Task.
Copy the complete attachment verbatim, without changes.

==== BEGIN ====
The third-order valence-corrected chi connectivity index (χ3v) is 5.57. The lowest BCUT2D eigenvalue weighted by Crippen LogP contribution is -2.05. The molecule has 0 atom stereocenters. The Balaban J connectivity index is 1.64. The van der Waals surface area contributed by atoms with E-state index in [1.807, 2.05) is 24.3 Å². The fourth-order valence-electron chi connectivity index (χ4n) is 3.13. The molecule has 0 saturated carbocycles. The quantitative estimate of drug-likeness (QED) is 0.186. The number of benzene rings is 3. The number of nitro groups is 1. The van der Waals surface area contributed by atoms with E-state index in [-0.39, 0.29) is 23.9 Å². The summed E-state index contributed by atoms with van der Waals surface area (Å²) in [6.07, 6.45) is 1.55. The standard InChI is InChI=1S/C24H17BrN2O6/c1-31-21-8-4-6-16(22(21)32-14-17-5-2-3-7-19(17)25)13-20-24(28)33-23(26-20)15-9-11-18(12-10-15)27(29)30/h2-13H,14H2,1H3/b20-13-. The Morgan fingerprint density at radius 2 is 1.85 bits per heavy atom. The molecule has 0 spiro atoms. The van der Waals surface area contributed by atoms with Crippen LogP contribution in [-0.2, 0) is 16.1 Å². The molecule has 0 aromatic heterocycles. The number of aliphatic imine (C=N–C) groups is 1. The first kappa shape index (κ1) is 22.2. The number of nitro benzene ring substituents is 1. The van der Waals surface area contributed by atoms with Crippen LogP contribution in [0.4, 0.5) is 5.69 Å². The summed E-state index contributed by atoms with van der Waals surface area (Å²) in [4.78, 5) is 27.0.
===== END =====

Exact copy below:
The third-order valence-corrected chi connectivity index (χ3v) is 5.57. The lowest BCUT2D eigenvalue weighted by Crippen LogP contribution is -2.05. The molecule has 0 atom stereocenters. The Balaban J connectivity index is 1.64. The van der Waals surface area contributed by atoms with E-state index in [1.807, 2.05) is 24.3 Å². The fourth-order valence-electron chi connectivity index (χ4n) is 3.13. The molecule has 0 saturated carbocycles. The quantitative estimate of drug-likeness (QED) is 0.186. The number of benzene rings is 3. The number of nitro groups is 1. The van der Waals surface area contributed by atoms with E-state index in [-0.39, 0.29) is 23.9 Å². The summed E-state index contributed by atoms with van der Waals surface area (Å²) in [6.07, 6.45) is 1.55. The standard InChI is InChI=1S/C24H17BrN2O6/c1-31-21-8-4-6-16(22(21)32-14-17-5-2-3-7-19(17)25)13-20-24(28)33-23(26-20)15-9-11-18(12-10-15)27(29)30/h2-13H,14H2,1H3/b20-13-. The Morgan fingerprint density at radius 2 is 1.85 bits per heavy atom. The molecule has 0 spiro atoms. The van der Waals surface area contributed by atoms with Crippen LogP contribution in [-0.2, 0) is 16.1 Å². The molecule has 0 aromatic heterocycles. The number of aliphatic imine (C=N–C) groups is 1. The first kappa shape index (κ1) is 22.2. The number of nitro benzene ring substituents is 1. The van der Waals surface area contributed by atoms with Crippen LogP contribution in [0.4, 0.5) is 5.69 Å². The summed E-state index contributed by atoms with van der Waals surface area (Å²) in [4.78, 5) is 27.0.